Traditionally a boiler is considered commercial or "non-domestic" once it is over 70kw (net) input or if the total gas supply volume is greater than 0.035m3 (or over 35mm diameter). Many manufacturers may also stipulate that their appliances are commercial if they are under 70kw but designed for that application rather than domestic. Viessmann
, for instance, have a 49kw Vitodens 200 gas boiler, a domestic engineer may feel that their qualifications legally cover them as it is within their 70kw limit however manufacturer instructions override generic legislation in all cases. Further to the 70kw limit per appliance, it is also the case that if the combined total of gas appliances exceed 70kw then it is no longer a domestic installation. For any installation where the total input of the gas appliances that share an installation space (room) or which share a wall for flues or even an adjacent wall then the installation is non-domestic.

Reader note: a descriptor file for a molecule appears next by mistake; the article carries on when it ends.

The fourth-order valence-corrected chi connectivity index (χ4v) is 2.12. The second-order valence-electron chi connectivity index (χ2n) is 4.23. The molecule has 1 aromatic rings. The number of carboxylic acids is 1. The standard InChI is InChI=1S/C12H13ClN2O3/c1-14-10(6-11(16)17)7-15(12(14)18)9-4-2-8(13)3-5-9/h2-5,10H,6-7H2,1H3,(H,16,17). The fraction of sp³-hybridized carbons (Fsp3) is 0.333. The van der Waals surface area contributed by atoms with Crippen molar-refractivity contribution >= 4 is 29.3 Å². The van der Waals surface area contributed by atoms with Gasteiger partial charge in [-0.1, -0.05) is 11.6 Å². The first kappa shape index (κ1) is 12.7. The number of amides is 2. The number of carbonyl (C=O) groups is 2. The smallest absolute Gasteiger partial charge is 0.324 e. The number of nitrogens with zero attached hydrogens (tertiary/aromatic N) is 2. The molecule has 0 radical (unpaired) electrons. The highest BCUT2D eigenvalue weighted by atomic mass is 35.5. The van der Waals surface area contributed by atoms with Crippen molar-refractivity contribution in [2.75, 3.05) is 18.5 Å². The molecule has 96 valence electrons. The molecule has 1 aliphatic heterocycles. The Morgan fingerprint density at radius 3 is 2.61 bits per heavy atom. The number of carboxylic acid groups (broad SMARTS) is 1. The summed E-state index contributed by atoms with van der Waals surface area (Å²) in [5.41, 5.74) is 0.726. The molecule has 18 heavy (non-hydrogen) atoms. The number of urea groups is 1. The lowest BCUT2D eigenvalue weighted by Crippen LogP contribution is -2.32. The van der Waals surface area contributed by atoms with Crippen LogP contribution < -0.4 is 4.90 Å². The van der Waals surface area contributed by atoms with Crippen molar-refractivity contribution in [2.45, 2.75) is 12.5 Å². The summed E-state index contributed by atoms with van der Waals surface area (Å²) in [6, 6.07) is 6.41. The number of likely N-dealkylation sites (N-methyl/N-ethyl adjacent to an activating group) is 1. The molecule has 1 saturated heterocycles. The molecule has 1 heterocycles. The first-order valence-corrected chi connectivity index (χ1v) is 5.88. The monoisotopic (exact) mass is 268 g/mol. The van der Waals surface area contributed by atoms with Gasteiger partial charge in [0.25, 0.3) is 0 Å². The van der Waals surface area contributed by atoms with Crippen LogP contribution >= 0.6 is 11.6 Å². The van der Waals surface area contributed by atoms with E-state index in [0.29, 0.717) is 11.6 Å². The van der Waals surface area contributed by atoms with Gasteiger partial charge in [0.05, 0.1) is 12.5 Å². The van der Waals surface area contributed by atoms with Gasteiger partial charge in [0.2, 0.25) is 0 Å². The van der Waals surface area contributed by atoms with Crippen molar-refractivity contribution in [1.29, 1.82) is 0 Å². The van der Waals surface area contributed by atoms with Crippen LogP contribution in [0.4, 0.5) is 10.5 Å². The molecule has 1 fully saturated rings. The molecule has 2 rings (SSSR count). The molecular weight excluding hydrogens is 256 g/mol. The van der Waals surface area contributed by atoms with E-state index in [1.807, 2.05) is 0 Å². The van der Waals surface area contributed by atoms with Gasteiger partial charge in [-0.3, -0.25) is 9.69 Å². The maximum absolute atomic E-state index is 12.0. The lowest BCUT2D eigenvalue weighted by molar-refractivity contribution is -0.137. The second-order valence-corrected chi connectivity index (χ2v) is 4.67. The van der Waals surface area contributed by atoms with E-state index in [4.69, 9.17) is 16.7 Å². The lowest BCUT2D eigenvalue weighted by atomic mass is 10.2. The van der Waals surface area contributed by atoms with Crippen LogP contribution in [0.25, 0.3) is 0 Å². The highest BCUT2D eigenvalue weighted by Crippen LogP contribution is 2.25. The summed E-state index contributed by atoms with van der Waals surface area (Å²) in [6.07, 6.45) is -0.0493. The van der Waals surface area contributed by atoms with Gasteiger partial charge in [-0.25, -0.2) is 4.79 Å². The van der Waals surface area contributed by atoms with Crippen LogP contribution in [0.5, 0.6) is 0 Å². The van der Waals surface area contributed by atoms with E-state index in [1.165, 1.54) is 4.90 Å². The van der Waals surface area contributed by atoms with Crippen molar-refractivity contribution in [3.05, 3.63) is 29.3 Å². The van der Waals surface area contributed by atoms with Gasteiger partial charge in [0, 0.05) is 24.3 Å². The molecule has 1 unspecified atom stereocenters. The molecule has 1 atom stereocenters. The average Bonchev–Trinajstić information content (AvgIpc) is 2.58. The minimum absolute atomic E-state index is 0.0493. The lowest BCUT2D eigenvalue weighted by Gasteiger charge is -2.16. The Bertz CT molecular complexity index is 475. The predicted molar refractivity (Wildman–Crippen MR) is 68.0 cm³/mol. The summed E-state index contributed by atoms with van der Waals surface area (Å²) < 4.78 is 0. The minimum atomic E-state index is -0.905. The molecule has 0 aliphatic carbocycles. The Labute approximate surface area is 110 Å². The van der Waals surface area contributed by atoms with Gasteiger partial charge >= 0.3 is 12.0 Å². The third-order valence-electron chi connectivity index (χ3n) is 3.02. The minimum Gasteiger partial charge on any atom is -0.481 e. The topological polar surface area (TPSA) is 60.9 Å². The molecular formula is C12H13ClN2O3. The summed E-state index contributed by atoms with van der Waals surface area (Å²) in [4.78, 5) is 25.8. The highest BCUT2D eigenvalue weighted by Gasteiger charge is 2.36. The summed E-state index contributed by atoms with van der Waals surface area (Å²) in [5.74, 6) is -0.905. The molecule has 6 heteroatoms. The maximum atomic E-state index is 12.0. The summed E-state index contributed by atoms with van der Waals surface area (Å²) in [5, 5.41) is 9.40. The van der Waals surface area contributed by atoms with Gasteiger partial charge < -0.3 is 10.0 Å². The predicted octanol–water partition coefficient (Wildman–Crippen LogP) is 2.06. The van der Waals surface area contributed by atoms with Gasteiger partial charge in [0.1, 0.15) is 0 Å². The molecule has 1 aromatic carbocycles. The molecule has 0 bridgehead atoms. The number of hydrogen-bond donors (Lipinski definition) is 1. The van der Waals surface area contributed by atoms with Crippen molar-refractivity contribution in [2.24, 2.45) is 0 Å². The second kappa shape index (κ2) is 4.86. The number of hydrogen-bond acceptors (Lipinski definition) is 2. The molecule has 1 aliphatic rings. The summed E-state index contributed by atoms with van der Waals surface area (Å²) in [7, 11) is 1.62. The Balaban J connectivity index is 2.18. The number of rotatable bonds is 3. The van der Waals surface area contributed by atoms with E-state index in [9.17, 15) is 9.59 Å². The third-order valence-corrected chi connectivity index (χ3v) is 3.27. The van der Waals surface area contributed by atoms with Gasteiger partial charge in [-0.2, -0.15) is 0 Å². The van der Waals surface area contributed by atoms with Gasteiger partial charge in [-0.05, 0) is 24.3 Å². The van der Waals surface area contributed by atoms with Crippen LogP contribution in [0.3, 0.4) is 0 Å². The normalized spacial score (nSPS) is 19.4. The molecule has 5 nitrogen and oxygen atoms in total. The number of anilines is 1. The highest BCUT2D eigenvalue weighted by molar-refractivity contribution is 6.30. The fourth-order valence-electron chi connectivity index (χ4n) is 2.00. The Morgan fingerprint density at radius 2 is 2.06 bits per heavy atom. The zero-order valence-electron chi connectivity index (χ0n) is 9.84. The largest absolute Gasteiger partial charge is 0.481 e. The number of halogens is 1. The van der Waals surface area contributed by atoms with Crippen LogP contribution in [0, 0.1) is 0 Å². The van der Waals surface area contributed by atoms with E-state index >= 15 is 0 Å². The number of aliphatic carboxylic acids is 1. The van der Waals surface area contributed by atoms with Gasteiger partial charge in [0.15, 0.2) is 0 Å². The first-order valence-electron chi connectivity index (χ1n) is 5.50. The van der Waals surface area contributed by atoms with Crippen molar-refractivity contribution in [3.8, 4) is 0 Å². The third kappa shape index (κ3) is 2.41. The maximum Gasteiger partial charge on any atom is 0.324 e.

So how can a property owner ascertain whether they need a commercial gas engineer?
Is there a single appliance rated at greater than 70kw net input? Is there any gas supply pipe greater than 35mm? Does the installation volume exceed 0.035m3? Is the combined total of gas appliance input greater than 70kw net input? * Are any of the appliances sold as and considered by the manufacturer as Non-domestic? Is the gas meter capacity greater than 6m3/h?
*(Where the flues are on the same or adjacent wall or where the appliances share an installation space).
There are many other instances where it should be clear that the installation is commercial heating, these outline more of the "grey" areas but as you can see it is not uncommon for many private homes to require a commercial gas engineer.